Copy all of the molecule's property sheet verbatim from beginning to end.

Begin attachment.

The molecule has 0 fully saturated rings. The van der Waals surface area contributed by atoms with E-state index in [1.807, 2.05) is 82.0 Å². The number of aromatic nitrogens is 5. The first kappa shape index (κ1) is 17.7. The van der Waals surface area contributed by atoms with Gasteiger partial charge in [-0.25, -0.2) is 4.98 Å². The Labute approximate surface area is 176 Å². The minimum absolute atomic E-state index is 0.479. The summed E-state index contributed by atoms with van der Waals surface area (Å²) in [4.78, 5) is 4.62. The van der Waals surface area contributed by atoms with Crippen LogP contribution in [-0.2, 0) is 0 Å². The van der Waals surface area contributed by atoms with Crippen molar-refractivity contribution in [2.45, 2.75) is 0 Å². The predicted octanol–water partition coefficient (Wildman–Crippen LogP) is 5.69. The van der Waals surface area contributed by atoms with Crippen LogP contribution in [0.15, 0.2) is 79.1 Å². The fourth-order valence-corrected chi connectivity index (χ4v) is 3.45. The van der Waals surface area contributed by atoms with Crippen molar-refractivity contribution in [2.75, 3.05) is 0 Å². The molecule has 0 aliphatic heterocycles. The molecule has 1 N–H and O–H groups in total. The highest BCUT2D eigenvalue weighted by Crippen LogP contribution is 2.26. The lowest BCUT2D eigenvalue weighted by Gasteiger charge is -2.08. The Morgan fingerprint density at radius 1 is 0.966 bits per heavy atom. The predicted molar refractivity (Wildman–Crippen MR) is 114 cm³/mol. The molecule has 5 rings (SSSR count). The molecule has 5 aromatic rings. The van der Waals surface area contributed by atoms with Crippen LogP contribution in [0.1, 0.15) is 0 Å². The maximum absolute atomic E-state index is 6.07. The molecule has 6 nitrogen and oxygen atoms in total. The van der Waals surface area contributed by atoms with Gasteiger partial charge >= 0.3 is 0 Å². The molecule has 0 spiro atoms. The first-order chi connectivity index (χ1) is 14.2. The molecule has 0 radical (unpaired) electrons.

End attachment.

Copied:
The molecule has 0 fully saturated rings. The van der Waals surface area contributed by atoms with E-state index in [1.807, 2.05) is 82.0 Å². The number of aromatic nitrogens is 5. The first kappa shape index (κ1) is 17.7. The van der Waals surface area contributed by atoms with Gasteiger partial charge in [-0.25, -0.2) is 4.98 Å². The Labute approximate surface area is 176 Å². The minimum absolute atomic E-state index is 0.479. The summed E-state index contributed by atoms with van der Waals surface area (Å²) in [4.78, 5) is 4.62. The van der Waals surface area contributed by atoms with Crippen LogP contribution in [-0.2, 0) is 0 Å². The van der Waals surface area contributed by atoms with Crippen molar-refractivity contribution in [2.45, 2.75) is 0 Å². The predicted octanol–water partition coefficient (Wildman–Crippen LogP) is 5.69. The van der Waals surface area contributed by atoms with Crippen LogP contribution in [0.15, 0.2) is 79.1 Å². The fourth-order valence-corrected chi connectivity index (χ4v) is 3.45. The van der Waals surface area contributed by atoms with Crippen molar-refractivity contribution in [2.75, 3.05) is 0 Å². The molecule has 0 aliphatic heterocycles. The molecule has 1 N–H and O–H groups in total. The highest BCUT2D eigenvalue weighted by Crippen LogP contribution is 2.26. The lowest BCUT2D eigenvalue weighted by Gasteiger charge is -2.08. The Morgan fingerprint density at radius 1 is 0.966 bits per heavy atom. The predicted molar refractivity (Wildman–Crippen MR) is 114 cm³/mol. The molecule has 5 rings (SSSR count). The molecule has 5 aromatic rings. The van der Waals surface area contributed by atoms with Crippen LogP contribution in [0.1, 0.15) is 0 Å². The maximum absolute atomic E-state index is 6.07. The molecule has 6 nitrogen and oxygen atoms in total. The van der Waals surface area contributed by atoms with Gasteiger partial charge >= 0.3 is 0 Å². The molecule has 0 spiro atoms. The first-order chi connectivity index (χ1) is 14.2. The molecule has 0 radical (unpaired) electrons.